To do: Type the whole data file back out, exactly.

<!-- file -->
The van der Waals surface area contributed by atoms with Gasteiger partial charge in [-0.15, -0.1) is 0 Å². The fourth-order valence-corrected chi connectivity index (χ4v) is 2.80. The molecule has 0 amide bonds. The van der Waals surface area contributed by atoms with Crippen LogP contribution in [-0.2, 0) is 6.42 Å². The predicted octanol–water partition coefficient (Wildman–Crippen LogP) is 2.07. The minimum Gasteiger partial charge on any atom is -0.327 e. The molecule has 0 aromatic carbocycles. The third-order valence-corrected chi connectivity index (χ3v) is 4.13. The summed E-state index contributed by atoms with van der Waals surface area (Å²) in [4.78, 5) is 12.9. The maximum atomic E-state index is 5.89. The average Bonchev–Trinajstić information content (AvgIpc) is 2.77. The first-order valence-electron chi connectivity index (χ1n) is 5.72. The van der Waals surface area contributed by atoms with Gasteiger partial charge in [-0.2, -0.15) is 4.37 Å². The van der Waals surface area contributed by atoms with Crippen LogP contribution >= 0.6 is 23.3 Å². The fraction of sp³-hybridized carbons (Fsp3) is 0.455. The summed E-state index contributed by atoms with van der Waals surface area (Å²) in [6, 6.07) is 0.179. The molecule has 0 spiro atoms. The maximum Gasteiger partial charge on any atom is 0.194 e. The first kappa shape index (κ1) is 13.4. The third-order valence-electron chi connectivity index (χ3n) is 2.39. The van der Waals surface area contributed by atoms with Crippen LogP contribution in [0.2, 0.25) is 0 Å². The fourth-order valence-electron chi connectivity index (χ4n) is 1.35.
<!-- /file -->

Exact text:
The van der Waals surface area contributed by atoms with Gasteiger partial charge in [-0.15, -0.1) is 0 Å². The fourth-order valence-corrected chi connectivity index (χ4v) is 2.80. The molecule has 0 amide bonds. The van der Waals surface area contributed by atoms with Crippen LogP contribution in [-0.2, 0) is 6.42 Å². The predicted octanol–water partition coefficient (Wildman–Crippen LogP) is 2.07. The minimum Gasteiger partial charge on any atom is -0.327 e. The molecule has 0 aromatic carbocycles. The third-order valence-corrected chi connectivity index (χ3v) is 4.13. The summed E-state index contributed by atoms with van der Waals surface area (Å²) in [4.78, 5) is 12.9. The maximum atomic E-state index is 5.89. The average Bonchev–Trinajstić information content (AvgIpc) is 2.77. The first-order valence-electron chi connectivity index (χ1n) is 5.72. The van der Waals surface area contributed by atoms with Gasteiger partial charge in [-0.2, -0.15) is 4.37 Å². The van der Waals surface area contributed by atoms with Crippen LogP contribution >= 0.6 is 23.3 Å². The fraction of sp³-hybridized carbons (Fsp3) is 0.455. The summed E-state index contributed by atoms with van der Waals surface area (Å²) in [6, 6.07) is 0.179. The molecule has 0 spiro atoms. The maximum Gasteiger partial charge on any atom is 0.194 e. The first kappa shape index (κ1) is 13.4. The third-order valence-electron chi connectivity index (χ3n) is 2.39. The van der Waals surface area contributed by atoms with Crippen LogP contribution in [0.2, 0.25) is 0 Å². The fourth-order valence-electron chi connectivity index (χ4n) is 1.35.